Police also searched a third member of the family’s home– Trinh Ba Tu (Theu’s son and Phuong’s brother)– and arrested him. Tu is also engaged in land rights issues and commentary on the Dong Tam incident. All three members of the family have allegedly been charged under Article 117 but the government has only confirmed that Trinh Ba Tu is charged under Article 117. It is unclear where the three are being held.
Trinh Ba Khiem, Tu's father, said his son had been on a hunger strike for the past 20 days at Cham Mat Detention Center in Hoa Binh to protest against mistreatment in prison. Khiem traveled to Cham Mat to try to get more information, but to no avail. When he arrived, prison officials threatened Khiem and would not even let him speak with his son over the phone. On August 28, Khiem went with several villagers from Duong Noi Village to the Police Inspector Office in Hanoi to ask to make a call to his son to verify if he was still alive. The request was denied; Khiem was instead told to make a visitation request with the Hoa Binh provincial Inspector’s Office; however, Khiem had just come from Hoa Binh.
The family feared that Tu’s health was in danger. Khiem and former political prisoner Tran Thi Nga believe that prison officials may have tortured Tu to make him confess to the charges against him, and thus he went on a hunger strike in protest. “Those who are locked up in closed cells have no ways left to them to resist and preserve their life. The only thing left to them is to go on hunger strike, and this may be that last step that Trinh Ba Tu has had to take,” Nga told Radio Free Asia.
The family dtill has not been able to obtain information about the status of Tu, who was reported to be on a hunger strike, despite numerous attempts by his father, Trinh Ba Khiem, to learn more about his situation.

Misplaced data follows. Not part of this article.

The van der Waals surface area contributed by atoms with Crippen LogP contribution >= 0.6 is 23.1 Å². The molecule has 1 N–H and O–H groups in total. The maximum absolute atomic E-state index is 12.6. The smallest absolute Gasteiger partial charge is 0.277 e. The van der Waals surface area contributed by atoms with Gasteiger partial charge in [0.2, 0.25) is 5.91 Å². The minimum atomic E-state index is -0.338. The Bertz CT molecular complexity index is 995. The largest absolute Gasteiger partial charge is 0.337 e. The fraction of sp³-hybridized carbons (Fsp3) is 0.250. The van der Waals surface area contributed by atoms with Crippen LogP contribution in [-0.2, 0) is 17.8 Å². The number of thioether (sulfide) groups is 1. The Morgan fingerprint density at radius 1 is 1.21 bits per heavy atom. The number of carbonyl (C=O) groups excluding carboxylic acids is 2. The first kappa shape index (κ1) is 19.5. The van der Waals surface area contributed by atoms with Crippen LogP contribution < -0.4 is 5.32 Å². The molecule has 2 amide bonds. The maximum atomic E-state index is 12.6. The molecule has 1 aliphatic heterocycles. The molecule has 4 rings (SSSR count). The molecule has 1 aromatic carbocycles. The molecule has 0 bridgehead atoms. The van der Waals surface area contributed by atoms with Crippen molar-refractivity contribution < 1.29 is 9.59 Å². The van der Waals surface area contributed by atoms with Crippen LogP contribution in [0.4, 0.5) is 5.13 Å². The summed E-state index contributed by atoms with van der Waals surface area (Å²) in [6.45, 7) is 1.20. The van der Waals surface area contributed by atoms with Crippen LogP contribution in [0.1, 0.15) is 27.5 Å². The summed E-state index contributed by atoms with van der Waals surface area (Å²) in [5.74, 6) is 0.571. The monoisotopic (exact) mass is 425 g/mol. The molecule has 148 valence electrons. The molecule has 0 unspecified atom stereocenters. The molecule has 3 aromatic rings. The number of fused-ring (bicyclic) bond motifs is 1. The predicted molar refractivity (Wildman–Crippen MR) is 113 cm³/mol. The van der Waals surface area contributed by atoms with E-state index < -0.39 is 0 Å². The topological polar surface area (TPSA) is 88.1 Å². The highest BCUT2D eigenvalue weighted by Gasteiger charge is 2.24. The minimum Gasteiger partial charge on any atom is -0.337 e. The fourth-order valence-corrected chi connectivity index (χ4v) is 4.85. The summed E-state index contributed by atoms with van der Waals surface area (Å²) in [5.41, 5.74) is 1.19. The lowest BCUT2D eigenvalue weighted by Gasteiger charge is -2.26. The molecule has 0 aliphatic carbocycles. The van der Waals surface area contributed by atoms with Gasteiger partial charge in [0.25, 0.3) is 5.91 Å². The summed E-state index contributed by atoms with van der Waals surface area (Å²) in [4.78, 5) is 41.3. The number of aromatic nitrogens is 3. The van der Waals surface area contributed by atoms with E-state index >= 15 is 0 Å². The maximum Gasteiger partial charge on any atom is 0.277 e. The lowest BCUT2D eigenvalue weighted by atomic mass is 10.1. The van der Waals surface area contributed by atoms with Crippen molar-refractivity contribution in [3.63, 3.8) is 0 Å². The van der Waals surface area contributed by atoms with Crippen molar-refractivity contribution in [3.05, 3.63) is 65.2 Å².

In a video clip made before he was arrested, Trinh Ba Tu reiterated that he only protested peacefully and lawfully against what he and fellow Duong Noi residents perceived as an illegal land grab in 2008 by the government in collusion with businesses. In anticipation of potential torture in captivity, he declared that anything that he might say or sign to the contrary should be regarded as forced and not coming from him. He also asked that should he die in captivity that his body must not be cremated but independently examined to determine the true cause of death.
A court in Hoa Binh Province sentenced land rights activists Can Thi Theu and her son Trinh Ba Tu to eight years in prison each, with three years of probation to follow, for conducting “anti-state propaganda” under Article 117 of the 2015 Criminal Code. The trial lasted just a few hours. Two relatives were allowed into the courtroom, but Theu’s husband, Trinh Ba Khiem, was not.
Their lawyer, Manh Dang, reported that in front of the judges, his clients stated their name as “Victim of Communism,” maintained their innocence, and reiterated that they only spoke the truth. He said their level of defiance is something he’d never witnessed in a courtroom before.
Tu reported that a court prosecutor named Vu Binh Minh "had once cursed at him, and that an investigator told him he would receive a six-year term if he pleaded guilty, whereas he would otherwise be sentenced to a full eight years."
Tu's sister, Trinh Thi Thao, sent a letter of complaint to the Hoa Binh prison authorities requesting that the illegal isolation confinement of her mother (Can Thi Theu) and brother be stopped. In her letter, she accused prison guards of abusive treatment during the hot summer months and reminded them that by law those in temporary detention are allowed one family visit and one call home a month.